• Join over 1.2 million students every month
  • Accelerate your learning by 29%
  • Unlimited access from just £6.99 per month

During the Middle Ages, one of the primary focuses of everyday life was to please God.

Extracts from this document...

Introduction

During the Middle Ages, one of the primary focuses of everyday life was to please God. This was accomplished in several ways. One could attend mass, give alms to the church, feed the poor, clothe the naked, embark on a pilgrimage, or any other religious act. Although these were some of the predominant means by which to please and glorify God, they were not the only means by which to do so. Simply by worshipping and being part of a body of faith was a way one also honor God. The idea of serving and pleasing God in all things was a dominant concept that dictated much of what was done. Even the architecture, visual arts and music all served a similar purpose. This purpose was to give greater glory to God for He alone is worthy of the praise of man. Once misconception of the Middle Ages is that there was a lack of learning and developments. This belief is completely untrue. Some of the greatest man-made marvels are the Gothic cathedrals built nearly a millennium ago. The time during which the majority of these great cathedrals were built is classified as the High Middle Ages. ...read more.

Middle

The aforementioned carpenter or mason might render their services to the Church out of a duty to praise the Father. The concept of giving one's utmost for God's greater glory was a primary focus of Christian civilization in the High Middle Ages. Perhaps the most obvious examples of giving the best humans could offer lie in the great cathedrals erected during this time. York Minster, in York, England is a prime example of Gothic architecture from the High Middle Ages. When construction began on this cathedral in the late thirteenth century, it was solely for the glory of God and to provide a space for the faithful to raise their highest forms of praise. Even today, the mission of the Minster remains to, "direct people to God by proclaiming the Gospel of Jesus Christ." Such a mission can only be aided by all of the architectural elements that comprise the massive cathedral. The cruciform shape, a standard layout for a liturgical sanctuary, is intended to remind the faithful of the ultimate expression of Christ's love. This cathedral is adorned with many beautiful elements. ...read more.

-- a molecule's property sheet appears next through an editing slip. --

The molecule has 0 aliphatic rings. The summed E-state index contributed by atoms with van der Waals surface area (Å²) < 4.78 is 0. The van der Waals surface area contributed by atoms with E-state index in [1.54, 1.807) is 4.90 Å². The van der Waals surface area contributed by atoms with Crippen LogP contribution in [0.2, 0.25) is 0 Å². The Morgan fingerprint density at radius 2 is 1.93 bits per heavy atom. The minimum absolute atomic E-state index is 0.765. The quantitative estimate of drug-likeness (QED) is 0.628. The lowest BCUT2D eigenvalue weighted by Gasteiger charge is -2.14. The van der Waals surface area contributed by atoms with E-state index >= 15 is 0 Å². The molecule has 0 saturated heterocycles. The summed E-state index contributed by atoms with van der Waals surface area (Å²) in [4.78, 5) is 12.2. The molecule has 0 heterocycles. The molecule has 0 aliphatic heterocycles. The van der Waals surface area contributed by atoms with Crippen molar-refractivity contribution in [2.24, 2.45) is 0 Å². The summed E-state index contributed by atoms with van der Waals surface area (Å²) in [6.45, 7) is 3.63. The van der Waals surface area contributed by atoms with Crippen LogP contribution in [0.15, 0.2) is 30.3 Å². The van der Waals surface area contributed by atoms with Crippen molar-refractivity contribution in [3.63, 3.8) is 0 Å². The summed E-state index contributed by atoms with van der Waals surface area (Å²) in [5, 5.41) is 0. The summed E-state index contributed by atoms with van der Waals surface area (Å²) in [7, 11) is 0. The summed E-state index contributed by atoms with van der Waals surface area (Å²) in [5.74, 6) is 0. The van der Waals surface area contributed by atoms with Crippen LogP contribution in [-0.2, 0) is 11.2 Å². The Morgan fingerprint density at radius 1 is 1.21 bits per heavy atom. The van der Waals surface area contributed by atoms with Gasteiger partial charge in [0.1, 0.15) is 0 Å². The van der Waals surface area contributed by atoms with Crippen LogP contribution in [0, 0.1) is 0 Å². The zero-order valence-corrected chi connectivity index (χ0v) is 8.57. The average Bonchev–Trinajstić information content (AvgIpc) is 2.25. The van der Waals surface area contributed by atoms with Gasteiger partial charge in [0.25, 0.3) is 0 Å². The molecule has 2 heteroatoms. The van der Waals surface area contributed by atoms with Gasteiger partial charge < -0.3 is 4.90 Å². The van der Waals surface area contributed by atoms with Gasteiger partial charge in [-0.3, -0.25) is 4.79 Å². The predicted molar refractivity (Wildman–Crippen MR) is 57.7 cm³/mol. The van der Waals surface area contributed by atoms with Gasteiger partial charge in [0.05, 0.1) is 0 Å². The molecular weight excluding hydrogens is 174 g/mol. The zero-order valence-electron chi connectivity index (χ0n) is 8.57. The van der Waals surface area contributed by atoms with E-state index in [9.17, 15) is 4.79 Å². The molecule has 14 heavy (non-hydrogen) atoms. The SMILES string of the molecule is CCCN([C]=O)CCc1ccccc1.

Conclusion

This is a logical development in that God alone is solely good, and man is fallen. Since man is in a fallen state, God is inevitably greater and thus alone is worthy of honor and glory. Therefore, the highest possible forms of praise are to be used, particularly on the highest feast days in order than the Father might receive greater glory. As music developed more in the church, it began to develop in the secular realm as well. Even though the music was secular in nature, the Church and its teachings influenced it for several generations. Many of the performers and composers were monks and men and women of religious orders. Thus while writing or performing, their focus was most likely for the greater glory of God. Throughout the High Middle Ages, perhaps the most profound religious ideal was to give and do everything for the greater glory of the Heavenly Father. This could have been done out of a desire for salvation, to avoid God's wrath, or out of a sense of duty. Nonetheless, the art and architecture and music reflect a sense that all was to be done solely for the greater glory of God. ...read more.